Druse is an acute, febrile infectious disease. Bacteria cause purulent inflammation of the upper airways, swelling of the lymph nodes and even abscess formation. Mattness, fever, cough, loss of appetite and initially watery, then purulent nasal discharge occur. Horses are in pain, breathing is restricted, respiratory distress is imminent. Young horses or seniors are at risk, their immune system is often impaired. The pathogen is transmitted by insects, shared feeding and drinking utensils as well as by droplet infection and direct contact. The bacteria are weather-resistant. Even on hard surfaces extremely long-lasting.

Since the pathogens that cause druse change rapidly and constantly, similar to the influenza virus, there is a vaccine available, but it is not 100% effective and only serves as an emergency measure for horses at risk of infection. Prophylactic measures: Preventing the introduction of bacteria into the horse population, meticulous pasture and stable hygiene, strengthening the horses' immune system.

A healthy and clean stable reduces the risk of infection!


West Nile virus (WNV), which originates in Africa, is transmitted to our native mammals through the bite of the Culex mosquito. Horses and humans are particularly affected, but the virus is not further transmitted. The virus enters the brain and spinal cord through the bloodstream, causing inflammation that can lead to severe and potentially fatal neurological symptoms. Many horses die from the virus and even after recovery, there may be phases of failure that cannot be cured.

These symptoms may appear within 3-15 days of infection: – Fever and flu-like symptoms – Loss of appetite – Depression or lethargy – Inability to swallow – Visual disturbances – Head pressing or tilting – Stumbling or tripping – Muscle weakness or twitching – Wandering aimlessly – Partial paralysis – Difficulty standing up, lying down – Convulsions – Coma

There is no treatment for West Nile fever. Vaccination and effective control of mosquitoes using insecticides, fly blankets, fly caps, etc., Are the best ways to effectively protect our horses.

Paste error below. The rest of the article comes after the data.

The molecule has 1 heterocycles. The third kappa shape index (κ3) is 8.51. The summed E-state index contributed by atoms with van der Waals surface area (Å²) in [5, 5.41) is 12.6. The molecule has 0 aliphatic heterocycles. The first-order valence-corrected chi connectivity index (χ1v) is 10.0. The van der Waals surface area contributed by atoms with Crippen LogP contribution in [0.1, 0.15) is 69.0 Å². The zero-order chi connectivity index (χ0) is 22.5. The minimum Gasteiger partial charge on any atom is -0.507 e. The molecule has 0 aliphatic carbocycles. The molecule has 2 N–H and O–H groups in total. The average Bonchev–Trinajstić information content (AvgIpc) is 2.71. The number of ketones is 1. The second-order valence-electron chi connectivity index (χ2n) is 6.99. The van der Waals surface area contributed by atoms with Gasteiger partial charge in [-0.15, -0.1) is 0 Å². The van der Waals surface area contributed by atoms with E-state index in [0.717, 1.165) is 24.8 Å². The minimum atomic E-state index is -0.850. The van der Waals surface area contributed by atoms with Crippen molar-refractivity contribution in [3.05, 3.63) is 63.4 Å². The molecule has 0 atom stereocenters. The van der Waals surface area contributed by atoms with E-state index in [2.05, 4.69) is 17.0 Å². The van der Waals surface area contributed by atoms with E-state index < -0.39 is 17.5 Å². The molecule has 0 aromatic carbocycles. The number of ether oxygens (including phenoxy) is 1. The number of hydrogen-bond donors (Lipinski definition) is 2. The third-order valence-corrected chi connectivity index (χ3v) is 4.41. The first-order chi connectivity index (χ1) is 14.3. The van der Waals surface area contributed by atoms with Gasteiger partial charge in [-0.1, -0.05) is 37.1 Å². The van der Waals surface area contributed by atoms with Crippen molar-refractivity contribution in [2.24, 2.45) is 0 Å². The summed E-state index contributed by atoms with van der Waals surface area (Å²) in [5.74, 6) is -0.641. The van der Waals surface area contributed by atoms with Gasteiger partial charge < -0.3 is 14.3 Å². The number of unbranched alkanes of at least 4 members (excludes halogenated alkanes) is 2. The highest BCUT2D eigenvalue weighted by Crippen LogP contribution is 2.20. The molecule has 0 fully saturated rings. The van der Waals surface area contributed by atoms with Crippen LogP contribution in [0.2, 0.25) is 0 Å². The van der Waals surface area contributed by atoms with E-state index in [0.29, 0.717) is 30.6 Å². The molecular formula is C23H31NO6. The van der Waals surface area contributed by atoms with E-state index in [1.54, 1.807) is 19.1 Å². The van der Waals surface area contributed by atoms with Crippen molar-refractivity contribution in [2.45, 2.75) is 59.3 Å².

The pathogen of equine viral arteritis (EVA), known by many names, is a highly aggressive virus that is transmitted by direct contact through the air or respiratory secretions. Spread via tear fluid, blood, urine, semen and feces is also possible. The disease caused by the virus shows itself with flu-like symptoms, but also leads to abortions or to the birth of weak foals.

The following symptoms may occur: – Fever – Loss of appetite – Depression or lethargy – Flu-like symptoms – Conjunctivitis with eye discharge – Swelling of limbs, scrotum or mammary – Redness of skin, rash, edema – Pregnant mares: Abortions – Foals up to three months of age: Respiratory problems (pneumonia) and/or digestive problems – Stallions: temporary subfertility

Equine arteritis is often mild or asymptomatic. However, protection by vaccination is possible.

Equine Infectious Anemia (EIA), contagious anemia of equines Notifiable

The virus of EIA occurs worldwide, but especially in Asia, South America and Eastern Europe (Romania). It affects equines (horses, ponies, donkeys) but is not infectious to other species or humans. After infection, the EIA viruses multiply rapidly, the body's defense system reacts, tries to eradicate the viruses, but also dissolves its own blood cells in the process. For the transmission is v. a. Blood decisive. The infection is mainly transmitted over short distances by blood-sucking insects such as horseflies. Infected equidae can pass on the virus via body secretions such as saliva, milk and semen (indirectly also via grooming utensils, bowls, watering troughs,…).